Next, we create some lines for our edges. Note, we use a separate layer added underneath the main layer, to insure that the nodes are always on top.  For each edge, we randomly choose two nodes to connect.  We add the edge to each node's list of edges and we add the nodes to the edge's list of nodes.  The UpdateEdge method is called to position the line's endpoints to the center points of each node.

    Finally, we add an event listener, defined below, to make our graph interactive.

 2. Create a Drag Event Handler

We will create an event listener class to handle all of the interaction of our application, including highlighting and dragging nodes.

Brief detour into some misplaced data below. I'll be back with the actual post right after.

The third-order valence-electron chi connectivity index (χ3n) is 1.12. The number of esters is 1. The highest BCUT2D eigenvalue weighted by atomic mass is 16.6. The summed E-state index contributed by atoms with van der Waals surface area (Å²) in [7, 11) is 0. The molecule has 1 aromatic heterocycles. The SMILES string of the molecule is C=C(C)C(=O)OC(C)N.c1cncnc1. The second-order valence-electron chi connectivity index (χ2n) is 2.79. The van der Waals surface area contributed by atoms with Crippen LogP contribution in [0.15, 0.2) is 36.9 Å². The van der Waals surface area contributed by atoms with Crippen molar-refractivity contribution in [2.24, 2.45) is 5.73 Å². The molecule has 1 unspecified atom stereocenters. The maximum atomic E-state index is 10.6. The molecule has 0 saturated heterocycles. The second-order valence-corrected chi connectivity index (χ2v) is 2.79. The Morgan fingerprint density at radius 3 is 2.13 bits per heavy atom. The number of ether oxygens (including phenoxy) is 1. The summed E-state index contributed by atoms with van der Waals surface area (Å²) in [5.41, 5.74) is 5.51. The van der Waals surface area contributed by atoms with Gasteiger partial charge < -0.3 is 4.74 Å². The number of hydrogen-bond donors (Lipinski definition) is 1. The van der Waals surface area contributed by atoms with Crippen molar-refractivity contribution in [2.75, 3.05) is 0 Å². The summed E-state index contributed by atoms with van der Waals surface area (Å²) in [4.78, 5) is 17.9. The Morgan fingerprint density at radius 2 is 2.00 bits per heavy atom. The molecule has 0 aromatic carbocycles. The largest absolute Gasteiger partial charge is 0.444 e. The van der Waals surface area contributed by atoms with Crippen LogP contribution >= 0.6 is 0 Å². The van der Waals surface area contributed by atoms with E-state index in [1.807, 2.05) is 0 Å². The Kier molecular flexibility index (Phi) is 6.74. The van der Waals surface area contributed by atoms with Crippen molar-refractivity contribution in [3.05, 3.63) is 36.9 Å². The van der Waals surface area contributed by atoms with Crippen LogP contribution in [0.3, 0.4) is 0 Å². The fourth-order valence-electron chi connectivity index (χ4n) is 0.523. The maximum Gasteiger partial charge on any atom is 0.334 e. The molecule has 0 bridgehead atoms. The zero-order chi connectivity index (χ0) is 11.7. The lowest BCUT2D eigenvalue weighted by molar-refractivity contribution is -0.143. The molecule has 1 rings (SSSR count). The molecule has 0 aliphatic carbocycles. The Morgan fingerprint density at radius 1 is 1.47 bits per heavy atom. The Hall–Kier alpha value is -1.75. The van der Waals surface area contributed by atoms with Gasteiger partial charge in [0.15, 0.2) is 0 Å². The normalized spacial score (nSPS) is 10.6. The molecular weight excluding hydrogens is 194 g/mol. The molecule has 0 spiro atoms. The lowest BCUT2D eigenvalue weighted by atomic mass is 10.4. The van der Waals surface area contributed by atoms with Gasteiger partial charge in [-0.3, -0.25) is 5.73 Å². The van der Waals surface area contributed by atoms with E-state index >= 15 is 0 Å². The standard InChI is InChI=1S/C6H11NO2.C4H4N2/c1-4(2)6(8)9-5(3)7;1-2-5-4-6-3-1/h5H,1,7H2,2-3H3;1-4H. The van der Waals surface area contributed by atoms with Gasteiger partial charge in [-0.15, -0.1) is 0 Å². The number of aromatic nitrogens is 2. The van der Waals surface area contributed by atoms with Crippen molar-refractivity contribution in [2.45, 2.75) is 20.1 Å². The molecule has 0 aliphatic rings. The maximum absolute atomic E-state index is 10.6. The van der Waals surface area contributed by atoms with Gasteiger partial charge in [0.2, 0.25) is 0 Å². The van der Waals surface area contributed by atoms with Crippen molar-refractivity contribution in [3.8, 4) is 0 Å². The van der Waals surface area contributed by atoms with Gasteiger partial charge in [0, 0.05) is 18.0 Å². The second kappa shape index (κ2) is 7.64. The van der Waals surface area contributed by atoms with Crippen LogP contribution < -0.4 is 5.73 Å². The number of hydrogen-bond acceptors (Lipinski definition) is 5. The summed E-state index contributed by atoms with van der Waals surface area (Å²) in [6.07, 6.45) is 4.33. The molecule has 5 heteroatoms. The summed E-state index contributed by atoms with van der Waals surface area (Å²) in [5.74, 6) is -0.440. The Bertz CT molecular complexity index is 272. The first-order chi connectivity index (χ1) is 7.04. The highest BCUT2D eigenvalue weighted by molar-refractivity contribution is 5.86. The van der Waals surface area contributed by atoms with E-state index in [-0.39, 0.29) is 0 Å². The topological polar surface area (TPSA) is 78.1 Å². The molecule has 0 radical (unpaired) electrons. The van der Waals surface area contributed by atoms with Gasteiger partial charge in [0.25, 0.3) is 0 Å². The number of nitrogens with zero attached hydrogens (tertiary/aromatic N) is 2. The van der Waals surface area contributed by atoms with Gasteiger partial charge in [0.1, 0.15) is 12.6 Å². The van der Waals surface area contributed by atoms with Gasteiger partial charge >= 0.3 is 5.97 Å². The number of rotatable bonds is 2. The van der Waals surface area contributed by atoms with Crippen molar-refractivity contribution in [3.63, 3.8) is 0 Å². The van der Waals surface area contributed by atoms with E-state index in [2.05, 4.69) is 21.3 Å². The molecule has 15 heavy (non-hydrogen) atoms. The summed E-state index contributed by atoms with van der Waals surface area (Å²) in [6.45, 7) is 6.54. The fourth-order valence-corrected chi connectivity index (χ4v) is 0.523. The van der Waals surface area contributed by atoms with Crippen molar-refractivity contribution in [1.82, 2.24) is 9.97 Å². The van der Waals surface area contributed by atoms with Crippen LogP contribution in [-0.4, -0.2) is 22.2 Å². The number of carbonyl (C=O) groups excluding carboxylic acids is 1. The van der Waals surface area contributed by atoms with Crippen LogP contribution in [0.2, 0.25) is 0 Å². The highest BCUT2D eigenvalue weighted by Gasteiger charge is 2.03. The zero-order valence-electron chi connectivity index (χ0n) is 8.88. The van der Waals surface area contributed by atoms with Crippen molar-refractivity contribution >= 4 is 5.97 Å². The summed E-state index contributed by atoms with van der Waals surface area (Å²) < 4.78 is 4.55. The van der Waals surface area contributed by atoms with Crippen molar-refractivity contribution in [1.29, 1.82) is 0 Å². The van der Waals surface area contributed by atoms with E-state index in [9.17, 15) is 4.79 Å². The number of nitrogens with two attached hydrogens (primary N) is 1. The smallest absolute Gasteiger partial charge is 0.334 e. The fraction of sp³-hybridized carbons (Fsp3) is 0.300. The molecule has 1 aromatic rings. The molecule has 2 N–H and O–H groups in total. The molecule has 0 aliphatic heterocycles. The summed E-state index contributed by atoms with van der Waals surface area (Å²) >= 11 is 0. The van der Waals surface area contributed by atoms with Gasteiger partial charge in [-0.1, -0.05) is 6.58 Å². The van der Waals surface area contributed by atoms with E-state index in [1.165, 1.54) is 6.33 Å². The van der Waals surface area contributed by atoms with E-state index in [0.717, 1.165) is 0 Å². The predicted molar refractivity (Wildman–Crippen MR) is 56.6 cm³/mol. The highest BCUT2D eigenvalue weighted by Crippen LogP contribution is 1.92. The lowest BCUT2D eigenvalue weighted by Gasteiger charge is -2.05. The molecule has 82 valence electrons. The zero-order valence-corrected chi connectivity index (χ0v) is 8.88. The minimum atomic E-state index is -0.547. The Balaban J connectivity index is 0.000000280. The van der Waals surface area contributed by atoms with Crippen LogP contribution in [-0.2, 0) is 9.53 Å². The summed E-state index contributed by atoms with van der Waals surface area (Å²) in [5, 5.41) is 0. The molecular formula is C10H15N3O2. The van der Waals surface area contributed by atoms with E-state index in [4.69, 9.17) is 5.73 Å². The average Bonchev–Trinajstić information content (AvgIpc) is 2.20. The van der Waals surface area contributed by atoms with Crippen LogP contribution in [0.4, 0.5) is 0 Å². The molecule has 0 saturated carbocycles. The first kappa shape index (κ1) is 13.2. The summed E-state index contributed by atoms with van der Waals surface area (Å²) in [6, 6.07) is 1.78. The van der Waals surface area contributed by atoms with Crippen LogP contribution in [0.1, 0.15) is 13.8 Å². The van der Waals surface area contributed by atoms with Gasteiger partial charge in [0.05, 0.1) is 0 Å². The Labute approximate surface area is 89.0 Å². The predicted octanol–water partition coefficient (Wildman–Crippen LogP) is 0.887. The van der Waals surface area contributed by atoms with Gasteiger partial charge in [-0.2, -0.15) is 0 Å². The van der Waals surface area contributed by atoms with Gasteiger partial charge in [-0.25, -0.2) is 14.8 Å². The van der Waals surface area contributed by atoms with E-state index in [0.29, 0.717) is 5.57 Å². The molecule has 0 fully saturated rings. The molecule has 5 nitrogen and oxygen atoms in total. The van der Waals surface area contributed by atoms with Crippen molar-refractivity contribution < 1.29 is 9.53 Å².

We extend PDragSequenceEventHandler to create an event listener that performs some operation during a drag sequence.  Add the following code to your project.  For the Java version, you should add the anonymous event listener class to the constructor.

    Java | C#
    nodeLayer.addInputEventListener(new PDragEventHandler() {
            PInputEventFilter filter = new PInputEventFilter();
            filter.setOrMask(InputEvent.BUTTON1_MASK | InputEvent.BUTTON3_MASK);
        public void mouseEntered(PInputEvent e) {
            if (e.getButton() == MouseEvent.NOBUTTON) {
        public void mouseExited(PInputEvent e) {
            if (e.getButton() == MouseEvent.NOBUTTON) {
        protected void startDrag(PInputEvent e) {
        protected void drag(PInputEvent e) {
            ArrayList edges = (ArrayList) e.getPickedNode().getAttribute("edges");
            for (int i = 0; i < edges.size(); i++) {